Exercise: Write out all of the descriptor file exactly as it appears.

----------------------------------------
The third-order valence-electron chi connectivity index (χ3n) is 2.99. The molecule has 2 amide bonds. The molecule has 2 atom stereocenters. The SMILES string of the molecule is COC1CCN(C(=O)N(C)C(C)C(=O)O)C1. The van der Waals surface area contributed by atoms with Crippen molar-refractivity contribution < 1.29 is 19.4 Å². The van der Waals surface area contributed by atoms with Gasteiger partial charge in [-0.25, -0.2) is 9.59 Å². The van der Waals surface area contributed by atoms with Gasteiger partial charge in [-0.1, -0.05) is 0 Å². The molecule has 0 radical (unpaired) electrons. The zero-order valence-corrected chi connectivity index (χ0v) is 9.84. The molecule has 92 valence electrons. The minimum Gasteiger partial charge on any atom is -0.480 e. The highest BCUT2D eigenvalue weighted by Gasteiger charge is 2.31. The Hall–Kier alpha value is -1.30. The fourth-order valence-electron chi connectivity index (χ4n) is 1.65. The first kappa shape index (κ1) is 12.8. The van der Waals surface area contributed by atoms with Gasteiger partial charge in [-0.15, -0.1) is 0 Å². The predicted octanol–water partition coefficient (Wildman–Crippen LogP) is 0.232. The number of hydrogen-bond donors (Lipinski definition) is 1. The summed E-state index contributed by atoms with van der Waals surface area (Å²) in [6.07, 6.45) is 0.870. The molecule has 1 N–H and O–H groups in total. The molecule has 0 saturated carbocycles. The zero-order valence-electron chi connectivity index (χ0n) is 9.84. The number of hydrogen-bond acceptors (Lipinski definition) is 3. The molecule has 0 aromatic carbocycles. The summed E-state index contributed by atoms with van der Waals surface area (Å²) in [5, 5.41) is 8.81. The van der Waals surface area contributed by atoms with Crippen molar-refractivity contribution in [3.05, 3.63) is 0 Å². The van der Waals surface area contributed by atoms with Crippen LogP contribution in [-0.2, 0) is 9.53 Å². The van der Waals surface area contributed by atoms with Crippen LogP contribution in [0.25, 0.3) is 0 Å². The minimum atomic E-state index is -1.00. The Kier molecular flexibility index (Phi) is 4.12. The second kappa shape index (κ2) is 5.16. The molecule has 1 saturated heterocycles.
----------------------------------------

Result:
The third-order valence-electron chi connectivity index (χ3n) is 2.99. The molecule has 2 amide bonds. The molecule has 2 atom stereocenters. The SMILES string of the molecule is COC1CCN(C(=O)N(C)C(C)C(=O)O)C1. The van der Waals surface area contributed by atoms with Crippen molar-refractivity contribution < 1.29 is 19.4 Å². The van der Waals surface area contributed by atoms with Gasteiger partial charge in [-0.25, -0.2) is 9.59 Å². The van der Waals surface area contributed by atoms with Gasteiger partial charge in [-0.1, -0.05) is 0 Å². The molecule has 0 radical (unpaired) electrons. The zero-order valence-corrected chi connectivity index (χ0v) is 9.84. The molecule has 92 valence electrons. The minimum Gasteiger partial charge on any atom is -0.480 e. The highest BCUT2D eigenvalue weighted by Gasteiger charge is 2.31. The Hall–Kier alpha value is -1.30. The fourth-order valence-electron chi connectivity index (χ4n) is 1.65. The first kappa shape index (κ1) is 12.8. The van der Waals surface area contributed by atoms with Gasteiger partial charge in [-0.15, -0.1) is 0 Å². The predicted octanol–water partition coefficient (Wildman–Crippen LogP) is 0.232. The number of hydrogen-bond donors (Lipinski definition) is 1. The summed E-state index contributed by atoms with van der Waals surface area (Å²) in [6.07, 6.45) is 0.870. The molecule has 1 N–H and O–H groups in total. The molecule has 0 saturated carbocycles. The zero-order valence-electron chi connectivity index (χ0n) is 9.84. The number of hydrogen-bond acceptors (Lipinski definition) is 3. The molecule has 0 aromatic carbocycles. The summed E-state index contributed by atoms with van der Waals surface area (Å²) in [5, 5.41) is 8.81. The van der Waals surface area contributed by atoms with Crippen molar-refractivity contribution in [3.05, 3.63) is 0 Å². The van der Waals surface area contributed by atoms with Crippen LogP contribution in [-0.2, 0) is 9.53 Å². The van der Waals surface area contributed by atoms with Crippen LogP contribution in [0.25, 0.3) is 0 Å². The minimum atomic E-state index is -1.00. The Kier molecular flexibility index (Phi) is 4.12. The second kappa shape index (κ2) is 5.16. The molecule has 1 saturated heterocycles.